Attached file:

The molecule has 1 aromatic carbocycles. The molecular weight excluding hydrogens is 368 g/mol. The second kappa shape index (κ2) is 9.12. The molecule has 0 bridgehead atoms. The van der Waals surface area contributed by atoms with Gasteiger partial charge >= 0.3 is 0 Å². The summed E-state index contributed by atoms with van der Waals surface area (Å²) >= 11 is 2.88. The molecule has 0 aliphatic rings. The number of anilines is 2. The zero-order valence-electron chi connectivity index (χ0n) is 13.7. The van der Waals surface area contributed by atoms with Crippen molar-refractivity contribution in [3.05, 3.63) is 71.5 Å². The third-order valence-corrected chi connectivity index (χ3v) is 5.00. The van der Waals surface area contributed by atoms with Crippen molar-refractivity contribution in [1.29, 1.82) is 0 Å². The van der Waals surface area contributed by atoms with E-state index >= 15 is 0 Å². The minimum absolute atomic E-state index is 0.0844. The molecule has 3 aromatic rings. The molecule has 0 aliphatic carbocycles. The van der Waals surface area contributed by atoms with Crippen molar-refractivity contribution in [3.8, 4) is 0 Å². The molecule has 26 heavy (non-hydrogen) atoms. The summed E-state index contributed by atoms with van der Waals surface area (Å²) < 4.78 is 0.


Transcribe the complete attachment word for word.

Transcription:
The molecule has 1 aromatic carbocycles. The molecular weight excluding hydrogens is 368 g/mol. The second kappa shape index (κ2) is 9.12. The molecule has 0 bridgehead atoms. The van der Waals surface area contributed by atoms with Gasteiger partial charge >= 0.3 is 0 Å². The summed E-state index contributed by atoms with van der Waals surface area (Å²) >= 11 is 2.88. The molecule has 0 aliphatic rings. The number of anilines is 2. The zero-order valence-electron chi connectivity index (χ0n) is 13.7. The van der Waals surface area contributed by atoms with Crippen molar-refractivity contribution in [3.05, 3.63) is 71.5 Å². The third-order valence-corrected chi connectivity index (χ3v) is 5.00. The van der Waals surface area contributed by atoms with Crippen molar-refractivity contribution in [1.29, 1.82) is 0 Å². The van der Waals surface area contributed by atoms with E-state index >= 15 is 0 Å². The minimum absolute atomic E-state index is 0.0844. The molecule has 3 aromatic rings. The molecule has 0 aliphatic carbocycles. The van der Waals surface area contributed by atoms with Crippen molar-refractivity contribution in [3.8, 4) is 0 Å². The molecule has 26 heavy (non-hydrogen) atoms. The summed E-state index contributed by atoms with van der Waals surface area (Å²) < 4.78 is 0.